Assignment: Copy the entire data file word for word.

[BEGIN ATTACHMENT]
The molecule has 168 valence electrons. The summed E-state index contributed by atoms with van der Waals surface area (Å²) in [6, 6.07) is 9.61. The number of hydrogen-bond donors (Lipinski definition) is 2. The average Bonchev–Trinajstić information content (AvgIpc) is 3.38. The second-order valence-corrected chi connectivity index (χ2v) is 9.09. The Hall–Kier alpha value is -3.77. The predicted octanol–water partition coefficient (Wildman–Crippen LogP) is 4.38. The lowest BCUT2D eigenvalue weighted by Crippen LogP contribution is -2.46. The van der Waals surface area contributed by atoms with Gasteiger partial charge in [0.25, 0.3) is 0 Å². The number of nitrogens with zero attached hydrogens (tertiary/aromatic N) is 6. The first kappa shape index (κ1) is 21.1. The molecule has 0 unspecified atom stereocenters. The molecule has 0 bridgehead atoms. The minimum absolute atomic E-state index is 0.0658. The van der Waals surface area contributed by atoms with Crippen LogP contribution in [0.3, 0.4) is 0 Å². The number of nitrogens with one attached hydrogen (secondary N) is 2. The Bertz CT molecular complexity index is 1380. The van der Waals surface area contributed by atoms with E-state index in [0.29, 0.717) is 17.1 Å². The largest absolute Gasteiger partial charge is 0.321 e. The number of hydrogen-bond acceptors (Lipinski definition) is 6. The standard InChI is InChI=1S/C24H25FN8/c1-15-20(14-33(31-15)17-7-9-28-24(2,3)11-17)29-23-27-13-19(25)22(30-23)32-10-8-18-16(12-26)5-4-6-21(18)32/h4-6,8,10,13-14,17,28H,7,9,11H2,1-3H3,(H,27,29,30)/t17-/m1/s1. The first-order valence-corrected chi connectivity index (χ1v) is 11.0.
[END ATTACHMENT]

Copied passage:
The molecule has 168 valence electrons. The summed E-state index contributed by atoms with van der Waals surface area (Å²) in [6, 6.07) is 9.61. The number of hydrogen-bond donors (Lipinski definition) is 2. The average Bonchev–Trinajstić information content (AvgIpc) is 3.38. The second-order valence-corrected chi connectivity index (χ2v) is 9.09. The Hall–Kier alpha value is -3.77. The predicted octanol–water partition coefficient (Wildman–Crippen LogP) is 4.38. The lowest BCUT2D eigenvalue weighted by Crippen LogP contribution is -2.46. The van der Waals surface area contributed by atoms with Gasteiger partial charge in [0.25, 0.3) is 0 Å². The number of nitrogens with zero attached hydrogens (tertiary/aromatic N) is 6. The first kappa shape index (κ1) is 21.1. The molecule has 0 unspecified atom stereocenters. The molecule has 0 bridgehead atoms. The minimum absolute atomic E-state index is 0.0658. The van der Waals surface area contributed by atoms with Crippen LogP contribution in [0.3, 0.4) is 0 Å². The number of nitrogens with one attached hydrogen (secondary N) is 2. The Bertz CT molecular complexity index is 1380. The van der Waals surface area contributed by atoms with E-state index in [0.29, 0.717) is 17.1 Å². The largest absolute Gasteiger partial charge is 0.321 e. The number of hydrogen-bond acceptors (Lipinski definition) is 6. The standard InChI is InChI=1S/C24H25FN8/c1-15-20(14-33(31-15)17-7-9-28-24(2,3)11-17)29-23-27-13-19(25)22(30-23)32-10-8-18-16(12-26)5-4-6-21(18)32/h4-6,8,10,13-14,17,28H,7,9,11H2,1-3H3,(H,27,29,30)/t17-/m1/s1. The first-order valence-corrected chi connectivity index (χ1v) is 11.0.